The bubbly I’m pouring wasn’t popped yet
Before there was an audience to watch us
I assure you
There was a process
Nas, “Back When” from Life is Good
John Beilein loves the process. It defines his teams, his career and who he is as a coach. It’s in the most common refrains of not just his vocabulary – “We have to continue to get better every day” – but the vocabulary of his players, as well. The process dictates the way he describes everything from basketball to life. Even after Michigan’s Sweet Sixteen victory over Kansas, Michigan’s defensive angles weren’t bad or even mistaken. To Beilein, they were “still a thing we just have to continue to learn.”
When asked a question this weekend about Mitch McGary’s production, Beilein never came close to mentioning his freshman’s numbers. Instead, he talked about the process: “it has been such a great progression for him, to watch him get better and better, his practice habits, getting in shape, the weight room, everything that he’s worked at this year just to continue to progress as a player.”
John Beilein loves the process. And it’s a good thing, too, because it’s been a hell of a process getting Michigan from where it was when Beilein arrived in Ann Arbor six years ago to where Michigan stands now after running Florida out of Jerry Jones’s football megachurch in Dallas — as one of the final four teams standing in the NCAA tournament.
In 2007, Beilein accepted the job at Michigan knowing very little about the current state of the program. He didn’t even inquire about the facilities.
“I came in and took the job without looking at the facilities. There were some times when I said, whoa, you’ve bit off a lot right now, coach. You’ve gotta work. But I’m glad I did it.”
Really, all Beilein needed to know was that there would be a process. He needed to know he would be given a chance to build, to construct, to mold a program that was his to do with what he would. He needed to know there wouldn’t be outsized expectations and that he would be given ample opportunity.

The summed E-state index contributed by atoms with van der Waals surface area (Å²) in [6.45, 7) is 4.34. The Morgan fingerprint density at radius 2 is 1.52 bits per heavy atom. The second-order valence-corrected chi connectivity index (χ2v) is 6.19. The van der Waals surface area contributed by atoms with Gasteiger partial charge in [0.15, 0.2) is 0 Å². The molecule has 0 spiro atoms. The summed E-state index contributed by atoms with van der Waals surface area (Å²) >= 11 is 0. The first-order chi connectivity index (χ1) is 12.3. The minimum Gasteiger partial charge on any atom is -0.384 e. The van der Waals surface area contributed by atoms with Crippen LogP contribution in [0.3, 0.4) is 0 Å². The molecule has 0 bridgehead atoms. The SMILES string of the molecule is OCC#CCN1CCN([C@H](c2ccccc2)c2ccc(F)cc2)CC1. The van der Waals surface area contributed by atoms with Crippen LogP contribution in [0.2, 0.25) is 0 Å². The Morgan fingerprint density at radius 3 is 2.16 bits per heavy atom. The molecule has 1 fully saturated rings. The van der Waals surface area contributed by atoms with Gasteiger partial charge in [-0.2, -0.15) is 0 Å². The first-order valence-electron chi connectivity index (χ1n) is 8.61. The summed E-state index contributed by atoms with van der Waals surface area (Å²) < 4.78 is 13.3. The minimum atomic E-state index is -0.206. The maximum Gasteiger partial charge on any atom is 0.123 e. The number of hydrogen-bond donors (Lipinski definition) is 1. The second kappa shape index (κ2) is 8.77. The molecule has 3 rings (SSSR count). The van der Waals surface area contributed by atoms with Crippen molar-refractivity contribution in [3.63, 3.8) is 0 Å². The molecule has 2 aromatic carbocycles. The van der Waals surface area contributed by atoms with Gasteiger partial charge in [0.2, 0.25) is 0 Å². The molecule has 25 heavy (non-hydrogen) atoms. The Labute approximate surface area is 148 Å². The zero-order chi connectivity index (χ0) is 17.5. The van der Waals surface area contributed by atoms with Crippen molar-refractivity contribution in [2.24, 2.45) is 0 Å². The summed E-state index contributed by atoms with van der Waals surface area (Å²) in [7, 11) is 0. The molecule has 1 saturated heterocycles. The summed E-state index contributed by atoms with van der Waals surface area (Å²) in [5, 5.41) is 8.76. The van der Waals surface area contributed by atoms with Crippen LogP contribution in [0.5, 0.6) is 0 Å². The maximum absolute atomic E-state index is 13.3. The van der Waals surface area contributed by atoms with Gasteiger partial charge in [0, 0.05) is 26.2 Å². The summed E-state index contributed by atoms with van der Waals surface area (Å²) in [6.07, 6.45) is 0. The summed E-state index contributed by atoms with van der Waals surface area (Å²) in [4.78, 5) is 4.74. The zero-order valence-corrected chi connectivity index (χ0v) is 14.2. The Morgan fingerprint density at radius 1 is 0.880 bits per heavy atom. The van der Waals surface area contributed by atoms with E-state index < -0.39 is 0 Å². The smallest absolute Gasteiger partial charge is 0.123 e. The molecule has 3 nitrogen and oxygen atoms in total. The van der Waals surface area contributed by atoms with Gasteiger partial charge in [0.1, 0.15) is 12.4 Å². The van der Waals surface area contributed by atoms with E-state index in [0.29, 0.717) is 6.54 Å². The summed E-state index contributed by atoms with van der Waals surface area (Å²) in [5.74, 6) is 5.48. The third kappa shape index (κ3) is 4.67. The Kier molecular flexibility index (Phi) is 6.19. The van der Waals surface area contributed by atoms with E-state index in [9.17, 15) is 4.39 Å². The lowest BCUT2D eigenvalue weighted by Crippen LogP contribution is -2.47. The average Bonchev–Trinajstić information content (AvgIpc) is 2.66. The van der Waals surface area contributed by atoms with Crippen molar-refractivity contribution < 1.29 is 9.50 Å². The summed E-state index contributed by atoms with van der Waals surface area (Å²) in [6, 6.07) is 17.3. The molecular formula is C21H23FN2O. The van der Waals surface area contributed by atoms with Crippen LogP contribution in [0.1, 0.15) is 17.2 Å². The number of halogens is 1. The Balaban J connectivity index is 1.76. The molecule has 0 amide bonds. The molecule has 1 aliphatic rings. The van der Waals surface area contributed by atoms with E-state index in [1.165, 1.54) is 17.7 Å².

In fact, if Michigan had been a winning program when he took over – which is pretty much the opposite of what it was – Beilein said he might not have taken the job.
“Knowing that the opportunity was there to really do something special – because they hadn’t been winning,” Beilein said. “If they had been winning like crazy, I might not have been as driven to them. But the fact that there had been this hiatus of 10 years, that was what really drove me to them.”
While the process of bringing a disgraced program back to national prominence was arduous – progress was sometimes slow, the depths sometimes demeaning – Michigan had found the right man to do it. Beilein won only 10 games his first year, the only silver lining being that almost nobody watched the games. In his second season, with a few more people watching, Beilein took Michigan to the school’s first NCAA tournament in 11 years. Now, with the whole country watching, Beilein has Michigan playing its best basketball since five trash-talking superstars took over the basketball world for two crazy years in early 90’s.
The process has finally come to fruition. And boy, is it sweet.
“It’s hard to put into words what this means,” said Josh Bartelstein, team captain and walk-on senior. “It’s awesome for all of us, but it’s also awesome for everyone who’s ever been a part of this program and gone to this great University. It’s for all of them. Zack Novak, Stu Douglass, all the guys who set the table, this is their hard work and it’s showing this year. It’s an unbelievable feeling.”
“I can’t even describe this right now,” said freshman high flyer Glenn Robinson III. “We’re so excited. We poured Gatorade on coach. This hasn’t happened in 20 years for us, so it’s just crazy and we’re blessed to have this opportunity.”
Tim Hardaway Jr. aptly summed it up: “It’s a dream come true.”
Because here’s the thing: without a goal, the process means nothing. Yes, John Beilein loves the process. He loves developing players, he loves teaching teams and he loves building programs. But all of the building he’s done over his expansive and nomadic coaching career has been for this, right here, what he did on Sunday afternoon. That’s what has made the process, a thing he values so much, sometimes so difficult to stomach.
“As a young coach, it bothered me to lose more even then (When he was at smaller schools) because the only way I was going to become a Division I coach is if we won a lot of games in Division II. So it would bother me.
“I dreamed of (The Final Four). I wanted to get there.”
He, and Michigan, are there. And there’s even more good news for Beilein.
The process isn’t over yet.